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adopted alliance American become believe bring Britain brought Business called carry cause century Christian civilized claims coming Committee Conference constituted court differences difficulty discussion earth effect England English established Europe expressed fact feel forces France friends future give greater hand heart held hold hope human hundred idea ideals important individual influence interests international arbitration Italy judges justice live look matter means meet method moral morning movement nations never opinion passed past peace permanent possible practical present President principle progress question reach reason referred relations represented result seemed sentiment settled side society speak spirit submitted surely territory thing thought tion treaty tribunal true United University whole York City
Page 76 - In the beauty of the lilies Christ was born across the sea, With a glory in His bosom that transfigures you and me : As He died to make men holy, let us die to make men free, While God is marching on.
Page 52 - Not that I would purchase even her amity at the price of taking part in her wars. But the war in which the present proposition might engage us, should that be its consequence, is not her war but ours. Its object is to introduce and establish the American system of keeping out of our land all foreign powers, of never permitting those of Europe to intermeddle with the affairs of our nations. It is to maintain our own principle, not to depart from it.
Page 52 - Great Britain is the nation which can do us the most harm of any one, or all on earth ; and with her on our side we need not fear the whole world. With her then, we should most sedulously cherish a cordial friendship ; and nothing would tend more to knit our affections than to be fighting once more, side by side, in the same cause.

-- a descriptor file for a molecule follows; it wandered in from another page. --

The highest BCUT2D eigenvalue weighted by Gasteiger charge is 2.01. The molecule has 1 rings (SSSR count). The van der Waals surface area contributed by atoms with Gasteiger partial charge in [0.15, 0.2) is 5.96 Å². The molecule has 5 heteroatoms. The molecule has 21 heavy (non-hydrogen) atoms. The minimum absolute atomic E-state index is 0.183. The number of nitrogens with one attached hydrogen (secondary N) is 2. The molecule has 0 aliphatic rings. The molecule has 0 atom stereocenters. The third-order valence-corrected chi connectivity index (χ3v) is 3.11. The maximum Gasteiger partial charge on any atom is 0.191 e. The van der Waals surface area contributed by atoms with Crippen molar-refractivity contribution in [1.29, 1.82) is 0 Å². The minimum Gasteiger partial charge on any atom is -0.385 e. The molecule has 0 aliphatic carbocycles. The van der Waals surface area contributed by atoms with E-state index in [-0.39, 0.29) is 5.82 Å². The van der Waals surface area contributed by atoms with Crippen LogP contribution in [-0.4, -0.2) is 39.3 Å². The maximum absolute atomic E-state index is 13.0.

Page 51 - Our first and fundamental maxim should be, never to entangle ourselves in the broils of Europe.
Page 90 - One adequate support For the calamities of mortal life Exists, one only ; — an assured belief That the procession of our fate, howe'er Sad or disturbed, is ordered by a Being Of infinite benevolence and power, Whose everlasting purposes embrace All accidents, converting them to Good.
Page 52 - One nation, most of all, could disturb us in this pursuit; she now offers to lead, aid, and accompany us in it. By acceding to her proposition, we detach her from the band of despots, bring her mighty weight into the scale of free government, and emancipate a continent at one stroke, which might otherwise linger long in doubt and difficulty.
Page 14 - And he shall live, and to him shall be given of the gold of Sheba: prayer also shall be made for him continually; and daily shall he be praised. 16 There shall be a handful of corn in the earth upon the top of the mountains; the fruit thereof shall shake like Lebanon: and they of the city shall flourish like grass of the earth.
Page 105 - Ah ! when shall all men's good Be each man's rule, and universal Peace Lie like a shaft of light across the land, And like a lane of beams athwart the sea, Thro' all the circle of the golden year?
Page 80 - When the war-drum throbs no longer, And the battle-flags are furled In the parliament of man, The federation of the world.